Complement-dependent cytotoxicity crossmatching (CDCXM) is a crucial technique in the field of transplantation, particularly in organ and tissue transplantation [17]. This method is employed to assess the compatibility between the prospective donor and recipient by examining the potential for complement activation and subsequent cell lysis. The procedure involves separating prospective donor lymphocytes (T and B cells). The T and B cells are separately examined against the recipient’s serum [9]. The humoral immunological response operates through the activation of the complement system via the classical pathway [2]. To illustrate the consequences of this sequence, complement (usually from rabbit serum) is introduced to the recipient’s serum mixed with the prospective donor’s lymphocytes, resulting in the observation of cell lysis in the lymphocytes [2]. In 1969, Paul Terasaki proposed the idea that the immediate failure of kidney allografts could be attributed to preexisting allogeneic antibodies in the recipient. He also recommended the utilization of lymphocyte cytotoxicity as a method for identifying and aligning transplantation antigens [5]. The result is expressed as the percentage (%) of lymphocytes within the cell panel that experience lysis due to the activation of the complement system [9]. A negative crossmatch indicates the absence of complement-fixing antibodies against lymphocytes, minimizing the risk of acute graft rejection. Conversely, a positive crossmatch signifies the presence of antibodies against lymphocytes, heightening the risk of graft rejection [11,18,19]. The reliability of the CDCXM assay depends upon the viability of the donor cells. False-positive results may occur due to nonspecific cell death caused by complement sensitivity [2]. In most cases, autoantibodies manifest as IgM rather than IgG antibodies. To determine if autoantibodies are the cause of the positive result, it is essential to conduct an auto-crossmatch. This procedure involves crossmatching the recipient serum with the recipient lymphocytes, as opposed to the donor lymphocytes. Additionally, it is crucial to repeat the initial crossmatch while introducing dithiothreitol (DTT). DTT serves to diminish the disulfide bonds present in IgM, thereby inhibiting the activation of IgM antibodies and preventing false-positive results. IgM antibodies are generally considered to lack significant pathological implications in transplantation scenarios [9]. The test displays a low sensitivity in identifying anti-HLA class II antibodies [11]. Although numerous technical adjustments have been implemented to refine the sensitivity and specificity of the CDCXM test, the incorporation of anti-human globulin (AHG) is one among them. However, the inclusion of AHG does not improve this sensitivity; at times, it may even result in nonspecific binding to fragment crystallizable receptors (FcR) on B cells [11,20]. Complement activation necessitates elevated antibody concentrations, potentially impacting the test accuracy. Additional processing steps, such as B cell isolation and differentiation between anti-HLA class I and class II antibodies, are essential [8]. These factors collectively contribute to a high interlaboratory variability, emphasizing the need for careful consideration when interpreting CDCXM assay results [17].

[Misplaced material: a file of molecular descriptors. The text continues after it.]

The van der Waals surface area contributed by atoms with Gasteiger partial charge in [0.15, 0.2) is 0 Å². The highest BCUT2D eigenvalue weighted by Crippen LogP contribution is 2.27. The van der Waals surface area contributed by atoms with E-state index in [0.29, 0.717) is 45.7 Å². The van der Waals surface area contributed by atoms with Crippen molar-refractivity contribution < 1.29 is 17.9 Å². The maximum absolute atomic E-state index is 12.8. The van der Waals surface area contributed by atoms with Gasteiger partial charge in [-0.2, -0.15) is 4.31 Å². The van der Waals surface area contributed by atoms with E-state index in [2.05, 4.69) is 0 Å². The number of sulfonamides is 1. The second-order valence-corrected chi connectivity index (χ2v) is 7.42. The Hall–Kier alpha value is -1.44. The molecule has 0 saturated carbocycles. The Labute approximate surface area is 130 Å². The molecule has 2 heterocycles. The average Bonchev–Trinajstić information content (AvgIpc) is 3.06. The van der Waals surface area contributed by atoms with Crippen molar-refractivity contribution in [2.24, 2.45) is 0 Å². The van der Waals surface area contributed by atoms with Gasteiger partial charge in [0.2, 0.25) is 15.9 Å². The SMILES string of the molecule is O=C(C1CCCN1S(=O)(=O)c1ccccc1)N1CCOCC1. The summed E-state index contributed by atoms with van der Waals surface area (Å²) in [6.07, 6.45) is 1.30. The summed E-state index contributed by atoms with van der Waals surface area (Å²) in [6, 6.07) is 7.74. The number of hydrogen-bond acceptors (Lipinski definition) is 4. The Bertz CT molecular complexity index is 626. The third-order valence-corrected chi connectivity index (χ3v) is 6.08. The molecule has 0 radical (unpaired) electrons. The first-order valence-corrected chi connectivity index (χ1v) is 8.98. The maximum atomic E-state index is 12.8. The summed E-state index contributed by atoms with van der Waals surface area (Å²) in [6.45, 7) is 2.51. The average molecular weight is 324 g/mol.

5. Flow Cytometry Crossmatch (FCXM)

A flow crossmatch is a procedure in which the recipient serum is introduced to prospective donor lymphocytes (T or B), followed by incubation with fluorescein-labeled antibodies targeting human IgG [2]. These labeled antibodies attach to all IgG antibodies present in the recipient serum. When a DSA in the serum binds to the donor lymphocytes, it becomes identifiable through flow cytometry. While the CDCXM relies on assessing cell lysis as a functional readout, the FCXM focuses specifically on detecting the binding of HLA-specific antibodies, without considering their potential for complement fixation or pathogenic effects [9]. In the FCXM, the recipient serum is introduced to the donor lymphocytes (T or B) alongside anti-IgG fluorescein-labeled antibodies [9]. A negative result indicates the absence of donor-specific antibodies, leading to no binding. Conversely, a positive result occurs when donor-specific antibodies attach to the lymphocytes, which are identified through flow cytometry when the tagged lymphocytes are marked by anti-IgG fluorescein-labeled antibodies [1,9,16,21]. A basic comparison of CDCXM and FCXM is presented in Table 2. The CDCXM technique is depicted in Figure 1 below, while Figure 2 illustrates the FCXM. The FCXM, similar to other diagnostic tests, has limitations and may yield inaccurate results, either false positive or false negative. Lymphocytes express various surface antigens, aside from HLA molecules, which can bind antibodies in the recipient’s serum, regardless of their specificity. Several factors contribute to false-negative outcomes, such as a low HLA expression on donor cells, an excessive number of cells, a low serum volume, low DSA levels, lymphocyte impurity, and high background in the negative control serum. False-positive results may occur due to IgG binding to FcR in B cells, a low negative control background, inadequate washing after antibody incubations, the presence of autoantibodies, and the use of therapeutic antibodies like anti-thymocyte globulin, rituximab (anti-CD20), alemtuzumab (anti-CD52), basiliximab (anti-CD25), and daclizumab (anti-CD25) [20]. Pronase treatment has been employed to diminish the attachment of immunoglobulins to Fc receptors and to decrease the responsiveness to therapeutic antibodies targeting CD20 in lymphocytes [21]. It is crucial to correlate the crossmatch results with the patient’s history, sensitizing events, and DSA history to properly interpret potential false-positive or false-negative scenarios. The sensitivity and specificity of CDC crossmatch and flow cytometry crossmatch can vary depending on several factors, including the specific protocol used, the expertise of the laboratory performing the test, and the population being tested. A study published by Ho et al. found a sensitivity of 5% and a specificity of 99% for CDC, compared to a 17% sensitivity and 86% specificity for flow cytometry. Another study from India by Tiwari et al. reported a sensitivity of 12.1% and a specificity of 100% for CDCXM, whereas the sensitivity and specificity for FCXM were 84.8% and 89.6%, respectively. Overall, flow cytometry crossmatch shows a higher sensitivity than CDC crossmatch, whereas CDC crossmatch is found to be more specific than flow cytometry crossmatch [22,23].